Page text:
Driving Through Disaster

Seattle, WA, March 4, 2001 -- A sports car lies crushed by earthquake debris in a Seattle parking lot. FEMA News Photo by Kevin Galvin

Emergency managers all along the west coast have been preparing for “Cascadia Rising”, an ominously titled earthquake and tsunami exercise that will take place this June. This national-level exercise is based on a 9.0 earthquake, an event that happens in this region about every 200 to 500 years. (The last one was 300 years ago.)

All this earthquake planning got me thinking about driving during an earthquake. The average adult spends about an hour and a half driving every day, and we only have to look around at all the other drivers on the road to realize that when we have an earthquake, some of us are going to experience it in our cars. Let’s consider what that might be like, and how best to respond.

Depending on the severity of an earthquake, the driver experience ranges from “Earthquake? What earthquake?” to a sensation of driving on four flat tires. In a major earthquake drivers will have reduced vehicle control. (That might be the understatement of the day.) Less control and the potential for road damage are both good reasons to pull off the road and park the car. If you can, stop your car away from tall buildings, and definitely don’t park under a bridge or other structure that could collapse. Stay in your car until the ground stops moving, which could last several minutes in a severe earthquake.

Once parked, it’s time to gather some information, so turn on the radio and listen for an emergency broadcast. Unless you have a medical emergency that needs immediate attention, now is a lousy time to make phone calls. During disasters cell networks get overloaded, preventing calls from going through. If you want to let people know you’re okay, send a text or email. Text messages and email will queue up and get delivered as capacity becomes available. A text also takes up less bandwidth than a phone call.

Our region has many infrastructure components that could become unsafe or impassible after an earthquake. Bridges, overpasses, fallen power lines, roads along steep hillsides or avalanche chutes; the potential for disruption of transportation routes is huge. Whatcom County Public Works alone is responsible for 160 bridges. It might be a while before you can get anywhere, so you’ll either be really glad you packed your emergency kit or remembering the guy you ignored from the newspaper article that suggested you pack an emergency kit.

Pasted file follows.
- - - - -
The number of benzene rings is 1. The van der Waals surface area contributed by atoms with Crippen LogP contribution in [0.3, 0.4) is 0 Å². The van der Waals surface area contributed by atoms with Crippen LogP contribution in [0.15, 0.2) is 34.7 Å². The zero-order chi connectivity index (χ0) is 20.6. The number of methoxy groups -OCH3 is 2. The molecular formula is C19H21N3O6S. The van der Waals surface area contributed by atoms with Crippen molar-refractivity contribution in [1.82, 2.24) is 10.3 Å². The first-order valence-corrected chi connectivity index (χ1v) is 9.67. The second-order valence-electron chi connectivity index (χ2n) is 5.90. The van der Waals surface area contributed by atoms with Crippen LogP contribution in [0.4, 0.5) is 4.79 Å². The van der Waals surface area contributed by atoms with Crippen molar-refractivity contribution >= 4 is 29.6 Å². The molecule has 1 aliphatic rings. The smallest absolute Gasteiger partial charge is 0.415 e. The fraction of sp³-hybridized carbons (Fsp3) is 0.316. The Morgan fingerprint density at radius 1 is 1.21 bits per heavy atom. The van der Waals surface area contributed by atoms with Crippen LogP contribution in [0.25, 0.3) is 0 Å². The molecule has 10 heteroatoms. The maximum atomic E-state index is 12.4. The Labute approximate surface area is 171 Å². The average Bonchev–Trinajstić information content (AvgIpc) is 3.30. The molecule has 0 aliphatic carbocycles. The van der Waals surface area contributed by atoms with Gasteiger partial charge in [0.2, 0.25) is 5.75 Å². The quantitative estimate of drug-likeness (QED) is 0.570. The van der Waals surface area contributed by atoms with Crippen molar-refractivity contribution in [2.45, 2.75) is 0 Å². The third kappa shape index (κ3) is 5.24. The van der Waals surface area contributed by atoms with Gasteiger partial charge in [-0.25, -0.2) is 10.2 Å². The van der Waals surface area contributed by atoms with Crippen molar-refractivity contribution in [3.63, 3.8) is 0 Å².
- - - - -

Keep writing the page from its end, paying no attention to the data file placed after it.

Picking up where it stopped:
You can build an emergency kit that provides all the comforts of home, but at the minimum I’d recommend first aid supplies, bottled water, some high-calorie food with a long shelf-life, and an emergency blanket. From there, adapt to suit your needs. If you travel with kids, add some stuff that provides them comfort during a stressful incident. If you depend on prescription medications, include those too. For more information about emergency kits, take a look at WhatcomReady.org, a great local emergency preparedness resource.

At some point you’ll probably want to get to your original destination, or, if that’s not an option, somewhere more comfortable than your car. Before you start driving, listen to the radio for reports that assess the condition of your route, and visually confirm their accuracy. If the roads look drivable, proceed with caution. During an earthquake there is a phenomenon called liquefaction, which temporarily turns the soil to soup. This can result in chunks of the roadway sinking into the ground. Much of northwest Washington’s geology is susceptible to liquefaction, leading to a high probability of road damage. Not like the disaster movie “2012”, but still dangerous.

The primary goal of driving is to get safely to our destination; achieving that during an earthquake will take additional preparation and caution, so as always, drive wise.

You can find more information about Cascadia Rising and emergency preparedness at WhatcomReady.org.


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